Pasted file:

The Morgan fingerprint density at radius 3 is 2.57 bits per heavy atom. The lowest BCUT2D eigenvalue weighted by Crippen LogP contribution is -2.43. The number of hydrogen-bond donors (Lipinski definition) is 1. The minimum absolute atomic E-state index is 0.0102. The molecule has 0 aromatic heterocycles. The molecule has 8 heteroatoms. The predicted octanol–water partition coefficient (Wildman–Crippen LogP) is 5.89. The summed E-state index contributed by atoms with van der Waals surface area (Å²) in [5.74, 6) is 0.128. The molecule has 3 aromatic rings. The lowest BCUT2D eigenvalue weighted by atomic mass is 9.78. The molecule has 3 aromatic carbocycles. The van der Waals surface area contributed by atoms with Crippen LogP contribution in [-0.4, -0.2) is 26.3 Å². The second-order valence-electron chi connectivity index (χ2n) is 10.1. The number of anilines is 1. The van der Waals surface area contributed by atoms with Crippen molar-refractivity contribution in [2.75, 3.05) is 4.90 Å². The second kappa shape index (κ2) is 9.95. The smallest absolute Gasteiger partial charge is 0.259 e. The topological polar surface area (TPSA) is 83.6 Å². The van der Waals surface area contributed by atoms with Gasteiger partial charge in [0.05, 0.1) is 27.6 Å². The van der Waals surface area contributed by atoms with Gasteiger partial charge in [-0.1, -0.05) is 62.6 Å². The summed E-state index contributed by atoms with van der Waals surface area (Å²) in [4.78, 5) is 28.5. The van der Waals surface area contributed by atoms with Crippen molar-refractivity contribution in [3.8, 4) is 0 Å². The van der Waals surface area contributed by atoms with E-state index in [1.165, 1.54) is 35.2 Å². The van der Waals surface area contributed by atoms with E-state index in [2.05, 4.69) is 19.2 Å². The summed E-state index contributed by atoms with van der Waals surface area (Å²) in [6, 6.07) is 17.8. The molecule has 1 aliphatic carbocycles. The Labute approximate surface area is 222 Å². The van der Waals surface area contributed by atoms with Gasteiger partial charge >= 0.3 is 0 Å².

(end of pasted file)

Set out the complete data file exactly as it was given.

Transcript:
The Morgan fingerprint density at radius 3 is 2.57 bits per heavy atom. The lowest BCUT2D eigenvalue weighted by Crippen LogP contribution is -2.43. The number of hydrogen-bond donors (Lipinski definition) is 1. The minimum absolute atomic E-state index is 0.0102. The molecule has 0 aromatic heterocycles. The molecule has 8 heteroatoms. The predicted octanol–water partition coefficient (Wildman–Crippen LogP) is 5.89. The summed E-state index contributed by atoms with van der Waals surface area (Å²) in [5.74, 6) is 0.128. The molecule has 3 aromatic rings. The lowest BCUT2D eigenvalue weighted by atomic mass is 9.78. The molecule has 3 aromatic carbocycles. The van der Waals surface area contributed by atoms with Crippen LogP contribution in [-0.4, -0.2) is 26.3 Å². The second-order valence-electron chi connectivity index (χ2n) is 10.1. The number of anilines is 1. The van der Waals surface area contributed by atoms with Crippen molar-refractivity contribution in [2.75, 3.05) is 4.90 Å². The second kappa shape index (κ2) is 9.95. The smallest absolute Gasteiger partial charge is 0.259 e. The topological polar surface area (TPSA) is 83.6 Å². The van der Waals surface area contributed by atoms with Gasteiger partial charge in [0.05, 0.1) is 27.6 Å². The van der Waals surface area contributed by atoms with Gasteiger partial charge in [-0.1, -0.05) is 62.6 Å². The summed E-state index contributed by atoms with van der Waals surface area (Å²) in [4.78, 5) is 28.5. The van der Waals surface area contributed by atoms with Crippen molar-refractivity contribution in [3.8, 4) is 0 Å². The van der Waals surface area contributed by atoms with E-state index in [1.165, 1.54) is 35.2 Å². The van der Waals surface area contributed by atoms with E-state index in [2.05, 4.69) is 19.2 Å². The summed E-state index contributed by atoms with van der Waals surface area (Å²) in [6, 6.07) is 17.8. The molecule has 1 aliphatic carbocycles. The Labute approximate surface area is 222 Å². The van der Waals surface area contributed by atoms with Gasteiger partial charge >= 0.3 is 0 Å².